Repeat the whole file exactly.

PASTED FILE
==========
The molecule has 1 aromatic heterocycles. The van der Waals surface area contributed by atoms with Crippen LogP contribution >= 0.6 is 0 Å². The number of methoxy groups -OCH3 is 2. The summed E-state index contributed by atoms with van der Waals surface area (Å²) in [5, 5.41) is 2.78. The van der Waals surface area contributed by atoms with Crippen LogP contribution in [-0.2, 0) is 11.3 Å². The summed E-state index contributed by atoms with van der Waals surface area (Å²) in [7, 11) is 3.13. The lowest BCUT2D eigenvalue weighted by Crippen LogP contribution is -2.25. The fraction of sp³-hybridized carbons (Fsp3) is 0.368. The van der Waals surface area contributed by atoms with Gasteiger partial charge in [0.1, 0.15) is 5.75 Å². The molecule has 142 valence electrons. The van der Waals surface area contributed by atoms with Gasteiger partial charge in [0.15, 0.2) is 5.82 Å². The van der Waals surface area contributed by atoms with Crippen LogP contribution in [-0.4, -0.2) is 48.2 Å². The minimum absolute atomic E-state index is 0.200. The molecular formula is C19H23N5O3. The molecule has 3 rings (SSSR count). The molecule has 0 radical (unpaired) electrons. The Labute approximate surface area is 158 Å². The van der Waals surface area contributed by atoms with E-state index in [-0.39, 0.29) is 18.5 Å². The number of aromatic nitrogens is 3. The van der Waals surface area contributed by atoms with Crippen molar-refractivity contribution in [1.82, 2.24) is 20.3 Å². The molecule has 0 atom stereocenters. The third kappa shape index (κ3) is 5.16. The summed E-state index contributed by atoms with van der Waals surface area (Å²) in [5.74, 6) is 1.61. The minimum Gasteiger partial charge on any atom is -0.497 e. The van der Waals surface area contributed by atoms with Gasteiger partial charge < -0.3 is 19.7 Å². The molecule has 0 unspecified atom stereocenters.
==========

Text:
The molecule has 1 aromatic heterocycles. The van der Waals surface area contributed by atoms with Crippen LogP contribution >= 0.6 is 0 Å². The number of methoxy groups -OCH3 is 2. The summed E-state index contributed by atoms with van der Waals surface area (Å²) in [5, 5.41) is 2.78. The van der Waals surface area contributed by atoms with Crippen LogP contribution in [-0.2, 0) is 11.3 Å². The summed E-state index contributed by atoms with van der Waals surface area (Å²) in [7, 11) is 3.13. The lowest BCUT2D eigenvalue weighted by Crippen LogP contribution is -2.25. The fraction of sp³-hybridized carbons (Fsp3) is 0.368. The van der Waals surface area contributed by atoms with Gasteiger partial charge in [0.1, 0.15) is 5.75 Å². The molecule has 142 valence electrons. The van der Waals surface area contributed by atoms with Gasteiger partial charge in [0.15, 0.2) is 5.82 Å². The van der Waals surface area contributed by atoms with Crippen LogP contribution in [-0.4, -0.2) is 48.2 Å². The minimum absolute atomic E-state index is 0.200. The molecular formula is C19H23N5O3. The molecule has 3 rings (SSSR count). The molecule has 0 radical (unpaired) electrons. The Labute approximate surface area is 158 Å². The van der Waals surface area contributed by atoms with E-state index in [-0.39, 0.29) is 18.5 Å². The number of aromatic nitrogens is 3. The van der Waals surface area contributed by atoms with Crippen molar-refractivity contribution in [1.82, 2.24) is 20.3 Å². The molecule has 0 atom stereocenters. The third kappa shape index (κ3) is 5.16. The summed E-state index contributed by atoms with van der Waals surface area (Å²) in [5.74, 6) is 1.61. The minimum Gasteiger partial charge on any atom is -0.497 e. The van der Waals surface area contributed by atoms with Gasteiger partial charge < -0.3 is 19.7 Å². The molecule has 0 unspecified atom stereocenters.